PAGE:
Risk factors for heatstroke – it’s personal!

Zachary J. Schlader, PhD, FACSM

In many ways the history of understanding the human body’s responses to exposure to hot environments, often termed heat stress, is founded on observations in the workplace. Arguably, this work started with observations of the regular occurrence of sunstroke in South African gold miners in the late 18th and early 19th centuries. Sunstroke, now known as heatstroke, is the most severe form of heat illness and is described by extreme elevations in internal body temperature and nervous system alterations (including confusion, coma, disorientation). When diagnosis and/or treatment is delayed, heatstroke is often deadly or can cause long-term health challenges. Equally, if not more, important is that observations in the workplace led to the development of strategies to prevent heatstroke. For example, in the South African mines, adaptations caused by repeated exposure to heat, known as heat acclimation, were shown to reduce the incidence of heatstroke in gold miners.

With the frequency and intensity of hot weather increasing due to climate change, there is a heightened risk of developing heat illness across all populations. The experiencing of warmer weather occurs largely independent of geographical location, socioeconomic status, body size, race, biological sex, or health status. However, the risk of deleterious health outcomes caused by heat exposure is not universal, with many groups and individuals being at higher risk of heat illness than others.

The term heat illness describes a series of disorders ranging from relatively mild to life threatening. Mild heat illnesses can mostly be treated with rest and removal from the hot environment. Heatstroke is the most severe heat illness. Without aggressive body cooling, heatstroke can be deadly.

Heatstroke is diagnosed through clinical signs and symptoms and is often the likely diagnosis when internal body temperature exceeds 40.5°C (105°F) and nervous system alterations are observed (including confusion, coma, disorientation), amongst others. There are two forms of heatstroke: classic heatstroke and exertional heatstroke. Both forms of heatstroke are caused by extreme elevations in internal body temperature. Classic heatstroke occurs during resting exposures to extreme heat and more frequently affects the very young, older adults, and/or those with underlying illness. By contrast, exertional heatstroke more often occurs in healthy adults, such as workers engaging in intense manual labor, military personnel, and athletes.

The primary environmental factors that influence the risk of developing heatstroke are high air temperature and elevated levels of humidity (or the amount of water suspended in the air) (Box 1). Hot air temperatures challenge the body’s ability to stay cool and high humidity impairs the evaporation of sweat, which is the body’s primary and extremely powerful mode of cooling. Thus, even a warm but very humid environment can increase the risk of internal body temperature rising to dangerous levels.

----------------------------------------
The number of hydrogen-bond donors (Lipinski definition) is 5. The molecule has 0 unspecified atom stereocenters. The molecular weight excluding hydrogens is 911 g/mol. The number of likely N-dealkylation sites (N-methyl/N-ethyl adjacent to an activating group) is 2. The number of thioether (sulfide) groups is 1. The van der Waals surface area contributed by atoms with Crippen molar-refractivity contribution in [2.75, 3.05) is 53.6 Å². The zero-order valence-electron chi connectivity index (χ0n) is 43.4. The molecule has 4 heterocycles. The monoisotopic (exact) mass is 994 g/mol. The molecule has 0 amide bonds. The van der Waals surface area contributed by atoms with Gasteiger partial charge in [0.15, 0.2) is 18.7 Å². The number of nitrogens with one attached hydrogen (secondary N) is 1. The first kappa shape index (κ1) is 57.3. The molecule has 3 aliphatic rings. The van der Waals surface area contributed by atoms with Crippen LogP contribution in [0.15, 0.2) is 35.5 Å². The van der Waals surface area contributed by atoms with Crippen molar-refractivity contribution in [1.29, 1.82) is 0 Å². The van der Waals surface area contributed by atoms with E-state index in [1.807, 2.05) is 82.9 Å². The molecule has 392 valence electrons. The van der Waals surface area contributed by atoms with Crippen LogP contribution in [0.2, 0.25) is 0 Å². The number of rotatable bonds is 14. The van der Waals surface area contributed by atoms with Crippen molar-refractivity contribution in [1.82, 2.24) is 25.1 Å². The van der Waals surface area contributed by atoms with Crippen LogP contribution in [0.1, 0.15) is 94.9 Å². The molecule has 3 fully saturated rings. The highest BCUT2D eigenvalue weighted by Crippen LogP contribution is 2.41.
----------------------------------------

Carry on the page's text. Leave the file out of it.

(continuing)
The differentiating factor between classic and exertional heatstroke is physical activity. Physical activity causes the increased generation of body heat and can further elevate internal body temperature. Thus, physical activity is an important situational risk factor for heatstroke (Box 1). As such, while exertional heatstroke is more likely to occur during heat exposure, it can also occur in conditions much cooler than that which could increase the risk of classic heatstroke.

In addition to environmental and situational risk factors, there are numerous personal risk factors that are associated with a higher risk of developing heatstroke (Box 2). These personal risk factors largely include aspects related to medical history such as a prior viral illness or sunburn, use of certain medications, or a diagnosis with cardiovascular disease. Other important personal factors may be considered morphological in nature, including being of advanced age and/or being overweight or obese, or be classified as more behavioral in nature, which includes adopting a sedentary lifestyle, excessive alcohol intake, lack of fluid intake (or dehydration), or lack of sleep. Thus, not all people exposure to the same environment are at risk of developing heatstroke.

Collectively, when a group of people are exposed to hot and humid conditions care must be taken to fully appraise the situational and personal factors underlying the risk of heat illness, particularly the most severe form – heatstroke.

Box 1: Environmental and situational risk factors for heatstroke:
• High air temperatures
• Elevated humidity (the amount of water suspended in the air)
• Physical activity

Box 2: Personal risk factors for heatstroke:
• Prior viral illness.
• Sunburn.
• Use of certain medications.
• Underlying cardiovascular disease.• Advanced age.
• Overweight or obesity.
• Sedentary lifestyle.
• Excessive alcohol intake.
• Lack of fluid intake (dehydration)
• Lack of sleep.